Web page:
Within the first few weeks of boot camp, USMC recruits will learn how to rely on their gas masks and will go into a gas chamber. It’s not a particularly pleasant experience, but it is not deadly and teaches recruits how to avoid panic in the chance that they may have to serve in an environment with hazardous materials.
About three weeks into boot camp, during Weapons and Field training, recruits will be trained on how to use a gas mask. As part of this training, recruits will be led to a gas chamber where they will have to take off their masks. It’s not a particularly pleasant thing to experience, but no permanent damage will occur.
It is preceded by classroom training, where recruits are instructed on how to use a gas mask and why it is important.
Q. What kind of gas is used in the Marine boot camp gas chamber?
A. The gas is called chlorobenzylidene malonitrile, CS gas for short. The gas is non-lethal, used by all military branches and police departments. It’s the gas that is commonly used to disperse riots, unruly gatherings, and so on.
Q. How long are recruits in the gas chamber without their masks on?
While it may seem a lot longer, the truth is that recruits are only in the gas chamber for a matter of minutes, usually 3-5.
Q. What happens inside of the gas chamber?
Recruits enter the gas chamber with their gas masks on. The door to the gas chamber will then be closed. It is a somewhat disconcerting feeling, but it is done for good reason and recruits all go in together at the same time. Recruits are then instructed to break the seal on their gas masks. Recruits will inevitably feel and inhale some of the gas and recruits eyes will start to water, some coughing usually happens. They will then be told to re-seal their masks again.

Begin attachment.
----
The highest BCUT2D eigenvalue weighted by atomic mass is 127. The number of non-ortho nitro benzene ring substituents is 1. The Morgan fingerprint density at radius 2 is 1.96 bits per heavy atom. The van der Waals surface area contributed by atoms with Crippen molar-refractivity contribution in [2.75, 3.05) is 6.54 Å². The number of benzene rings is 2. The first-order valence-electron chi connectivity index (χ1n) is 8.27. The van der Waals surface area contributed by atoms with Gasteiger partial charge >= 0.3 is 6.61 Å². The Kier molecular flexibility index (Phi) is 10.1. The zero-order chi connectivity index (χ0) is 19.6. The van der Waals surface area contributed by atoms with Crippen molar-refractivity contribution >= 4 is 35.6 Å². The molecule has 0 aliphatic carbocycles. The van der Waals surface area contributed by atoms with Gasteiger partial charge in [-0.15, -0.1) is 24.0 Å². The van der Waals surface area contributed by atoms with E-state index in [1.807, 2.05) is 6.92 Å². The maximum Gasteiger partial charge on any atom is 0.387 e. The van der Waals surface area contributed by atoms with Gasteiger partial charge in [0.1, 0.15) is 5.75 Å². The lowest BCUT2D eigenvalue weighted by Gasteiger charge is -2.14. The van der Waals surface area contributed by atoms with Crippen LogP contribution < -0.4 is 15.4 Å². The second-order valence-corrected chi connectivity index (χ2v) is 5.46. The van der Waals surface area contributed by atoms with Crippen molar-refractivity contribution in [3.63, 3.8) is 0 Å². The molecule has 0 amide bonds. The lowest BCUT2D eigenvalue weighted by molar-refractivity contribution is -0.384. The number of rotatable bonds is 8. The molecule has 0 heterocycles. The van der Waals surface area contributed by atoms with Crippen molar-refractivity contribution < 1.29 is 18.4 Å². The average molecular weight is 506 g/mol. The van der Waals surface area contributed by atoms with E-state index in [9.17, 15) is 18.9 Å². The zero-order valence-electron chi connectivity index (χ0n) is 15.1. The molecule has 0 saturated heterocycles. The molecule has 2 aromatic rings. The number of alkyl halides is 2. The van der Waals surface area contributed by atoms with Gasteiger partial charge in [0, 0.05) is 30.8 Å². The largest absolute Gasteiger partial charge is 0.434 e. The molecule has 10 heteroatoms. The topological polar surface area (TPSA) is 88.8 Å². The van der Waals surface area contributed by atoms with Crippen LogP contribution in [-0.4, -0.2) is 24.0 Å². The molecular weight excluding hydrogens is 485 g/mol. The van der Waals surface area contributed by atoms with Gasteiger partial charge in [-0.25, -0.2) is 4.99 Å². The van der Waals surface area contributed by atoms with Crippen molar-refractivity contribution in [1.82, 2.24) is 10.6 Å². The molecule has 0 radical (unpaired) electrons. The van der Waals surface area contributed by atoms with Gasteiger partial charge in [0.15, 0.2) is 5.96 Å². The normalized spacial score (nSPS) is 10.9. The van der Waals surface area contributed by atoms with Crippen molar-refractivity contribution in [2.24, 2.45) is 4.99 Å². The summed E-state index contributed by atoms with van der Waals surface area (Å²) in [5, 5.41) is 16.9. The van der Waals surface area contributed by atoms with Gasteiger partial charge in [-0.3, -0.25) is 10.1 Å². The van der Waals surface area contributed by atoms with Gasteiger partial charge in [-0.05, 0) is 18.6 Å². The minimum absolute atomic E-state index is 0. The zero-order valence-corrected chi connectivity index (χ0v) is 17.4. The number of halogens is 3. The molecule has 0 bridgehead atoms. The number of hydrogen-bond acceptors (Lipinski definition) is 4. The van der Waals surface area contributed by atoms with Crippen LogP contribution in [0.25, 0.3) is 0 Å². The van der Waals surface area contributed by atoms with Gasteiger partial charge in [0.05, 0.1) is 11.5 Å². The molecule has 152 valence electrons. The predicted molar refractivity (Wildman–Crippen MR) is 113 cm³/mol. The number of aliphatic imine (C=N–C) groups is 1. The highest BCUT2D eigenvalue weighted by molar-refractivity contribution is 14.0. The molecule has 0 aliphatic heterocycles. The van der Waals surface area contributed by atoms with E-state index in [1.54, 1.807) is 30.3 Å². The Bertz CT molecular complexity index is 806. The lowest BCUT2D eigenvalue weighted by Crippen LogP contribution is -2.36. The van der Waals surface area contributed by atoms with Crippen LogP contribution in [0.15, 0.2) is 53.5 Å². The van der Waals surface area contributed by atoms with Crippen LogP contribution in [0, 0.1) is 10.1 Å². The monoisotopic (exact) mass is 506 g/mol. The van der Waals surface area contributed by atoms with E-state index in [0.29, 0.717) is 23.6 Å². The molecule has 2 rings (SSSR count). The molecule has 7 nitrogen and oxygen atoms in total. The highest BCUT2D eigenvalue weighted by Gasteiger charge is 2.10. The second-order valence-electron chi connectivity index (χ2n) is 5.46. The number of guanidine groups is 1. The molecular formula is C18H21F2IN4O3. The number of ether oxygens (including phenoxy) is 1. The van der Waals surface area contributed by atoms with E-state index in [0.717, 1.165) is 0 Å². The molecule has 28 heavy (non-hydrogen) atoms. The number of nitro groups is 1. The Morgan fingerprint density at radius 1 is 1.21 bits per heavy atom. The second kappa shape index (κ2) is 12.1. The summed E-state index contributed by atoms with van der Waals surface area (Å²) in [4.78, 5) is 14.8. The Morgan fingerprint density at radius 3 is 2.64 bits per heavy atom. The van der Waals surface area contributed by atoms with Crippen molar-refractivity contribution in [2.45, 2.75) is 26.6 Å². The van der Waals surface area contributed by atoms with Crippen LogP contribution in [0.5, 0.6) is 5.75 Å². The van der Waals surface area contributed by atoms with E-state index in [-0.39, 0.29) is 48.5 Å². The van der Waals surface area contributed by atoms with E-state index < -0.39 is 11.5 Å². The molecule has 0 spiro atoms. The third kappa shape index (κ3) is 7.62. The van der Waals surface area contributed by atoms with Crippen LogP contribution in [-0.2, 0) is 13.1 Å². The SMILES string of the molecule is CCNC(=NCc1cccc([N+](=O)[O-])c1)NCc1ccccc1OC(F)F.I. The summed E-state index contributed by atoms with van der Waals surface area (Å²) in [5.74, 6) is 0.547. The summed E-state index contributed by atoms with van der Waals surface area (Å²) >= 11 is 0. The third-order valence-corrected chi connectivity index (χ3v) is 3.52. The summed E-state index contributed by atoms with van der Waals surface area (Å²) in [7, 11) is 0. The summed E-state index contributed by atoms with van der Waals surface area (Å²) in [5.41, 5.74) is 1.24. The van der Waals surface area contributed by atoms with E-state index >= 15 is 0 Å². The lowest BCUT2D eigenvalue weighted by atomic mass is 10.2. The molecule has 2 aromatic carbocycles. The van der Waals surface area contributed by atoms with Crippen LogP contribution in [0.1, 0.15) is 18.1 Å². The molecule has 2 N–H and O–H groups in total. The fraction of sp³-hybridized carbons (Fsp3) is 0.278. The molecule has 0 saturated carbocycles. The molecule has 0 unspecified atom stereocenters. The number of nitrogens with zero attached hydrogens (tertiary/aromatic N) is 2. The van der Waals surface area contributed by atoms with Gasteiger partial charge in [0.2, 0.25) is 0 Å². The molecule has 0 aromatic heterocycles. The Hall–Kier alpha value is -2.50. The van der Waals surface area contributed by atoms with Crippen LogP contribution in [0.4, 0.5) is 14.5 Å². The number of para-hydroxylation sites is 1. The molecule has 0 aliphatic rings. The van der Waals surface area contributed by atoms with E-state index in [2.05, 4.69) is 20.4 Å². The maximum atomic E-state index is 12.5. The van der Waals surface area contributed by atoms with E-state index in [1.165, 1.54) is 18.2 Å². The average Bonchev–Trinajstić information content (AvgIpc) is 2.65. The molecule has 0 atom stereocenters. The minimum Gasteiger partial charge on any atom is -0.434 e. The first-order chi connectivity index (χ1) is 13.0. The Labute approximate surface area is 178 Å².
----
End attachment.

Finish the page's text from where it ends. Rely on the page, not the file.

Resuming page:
Then, recruits will be instructed to remove their masks more by putting them on top of their heads. This time recruits will start to feel the gas more as it reaches their lungs. Their eyes get very watery, coughing gets more intense and the gas can be felt on the skin…a mild burning sensation similar to a sunburn. Some recruits tend to start to panic at this stage as they feel that they are losing control. That is actually one of the points of this exercise, to help train recruits to regain control and rely on their training.
The recruits are directed to put their masks back on, regaining control again. Then, for a third time, recruits are instructed to remove their masks, this time entirely. They are told to hold their masks out in front of them. They are then told to leave the gas chamber with their arms spread out. Recruits typically come out with watery eyes, coughing…some recruits even throw up.
Q. What’s the purpose of the gas chamber in boot camp?
The goal is to get recruits to understand and have confidence in their gas masks. It’s to train them that the mask will protect them so that they will not have doubts about it when it’s actually being used in battle or on a mission. It teaches them that if they do inhale tear gas, they will not die from it. It teaches them to regain control if they start to panic.